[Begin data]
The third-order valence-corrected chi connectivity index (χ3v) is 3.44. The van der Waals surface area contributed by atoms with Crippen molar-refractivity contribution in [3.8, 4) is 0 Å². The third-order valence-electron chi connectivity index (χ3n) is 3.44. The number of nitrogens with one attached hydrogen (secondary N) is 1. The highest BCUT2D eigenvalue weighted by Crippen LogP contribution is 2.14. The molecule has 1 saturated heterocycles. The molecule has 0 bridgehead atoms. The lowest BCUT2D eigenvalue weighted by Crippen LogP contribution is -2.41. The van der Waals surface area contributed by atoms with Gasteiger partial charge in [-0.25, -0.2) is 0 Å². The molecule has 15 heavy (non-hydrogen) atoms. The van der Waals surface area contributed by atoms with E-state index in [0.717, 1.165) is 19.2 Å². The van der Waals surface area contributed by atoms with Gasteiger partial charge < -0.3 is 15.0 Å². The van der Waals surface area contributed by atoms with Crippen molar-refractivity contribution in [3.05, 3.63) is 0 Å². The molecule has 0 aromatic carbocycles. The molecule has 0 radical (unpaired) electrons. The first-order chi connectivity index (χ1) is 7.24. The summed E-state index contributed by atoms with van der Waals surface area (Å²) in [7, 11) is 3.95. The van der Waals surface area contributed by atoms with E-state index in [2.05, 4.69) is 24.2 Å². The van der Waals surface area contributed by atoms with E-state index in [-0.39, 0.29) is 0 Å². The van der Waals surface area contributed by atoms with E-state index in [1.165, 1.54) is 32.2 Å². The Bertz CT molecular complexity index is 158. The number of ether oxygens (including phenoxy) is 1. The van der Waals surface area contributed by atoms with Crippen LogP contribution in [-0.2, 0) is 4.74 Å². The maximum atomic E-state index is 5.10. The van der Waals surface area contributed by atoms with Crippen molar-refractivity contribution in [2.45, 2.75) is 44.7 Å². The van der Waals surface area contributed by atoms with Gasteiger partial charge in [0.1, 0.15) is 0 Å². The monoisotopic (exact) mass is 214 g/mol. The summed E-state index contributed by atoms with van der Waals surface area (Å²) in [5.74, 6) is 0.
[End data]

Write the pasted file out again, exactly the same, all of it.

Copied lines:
The third-order valence-corrected chi connectivity index (χ3v) is 3.44. The van der Waals surface area contributed by atoms with Crippen molar-refractivity contribution in [3.8, 4) is 0 Å². The third-order valence-electron chi connectivity index (χ3n) is 3.44. The number of nitrogens with one attached hydrogen (secondary N) is 1. The highest BCUT2D eigenvalue weighted by Crippen LogP contribution is 2.14. The molecule has 1 saturated heterocycles. The molecule has 0 bridgehead atoms. The lowest BCUT2D eigenvalue weighted by Crippen LogP contribution is -2.41. The van der Waals surface area contributed by atoms with Gasteiger partial charge in [-0.25, -0.2) is 0 Å². The molecule has 15 heavy (non-hydrogen) atoms. The van der Waals surface area contributed by atoms with E-state index in [0.717, 1.165) is 19.2 Å². The van der Waals surface area contributed by atoms with Gasteiger partial charge < -0.3 is 15.0 Å². The van der Waals surface area contributed by atoms with Crippen molar-refractivity contribution in [3.05, 3.63) is 0 Å². The molecule has 0 aromatic carbocycles. The molecule has 0 radical (unpaired) electrons. The first-order chi connectivity index (χ1) is 7.24. The summed E-state index contributed by atoms with van der Waals surface area (Å²) in [7, 11) is 3.95. The van der Waals surface area contributed by atoms with E-state index in [2.05, 4.69) is 24.2 Å². The van der Waals surface area contributed by atoms with E-state index in [-0.39, 0.29) is 0 Å². The van der Waals surface area contributed by atoms with E-state index in [1.165, 1.54) is 32.2 Å². The Bertz CT molecular complexity index is 158. The number of ether oxygens (including phenoxy) is 1. The van der Waals surface area contributed by atoms with Crippen LogP contribution in [-0.2, 0) is 4.74 Å². The maximum atomic E-state index is 5.10. The van der Waals surface area contributed by atoms with Crippen molar-refractivity contribution in [2.45, 2.75) is 44.7 Å². The van der Waals surface area contributed by atoms with Gasteiger partial charge in [0.1, 0.15) is 0 Å². The monoisotopic (exact) mass is 214 g/mol. The summed E-state index contributed by atoms with van der Waals surface area (Å²) in [5.74, 6) is 0.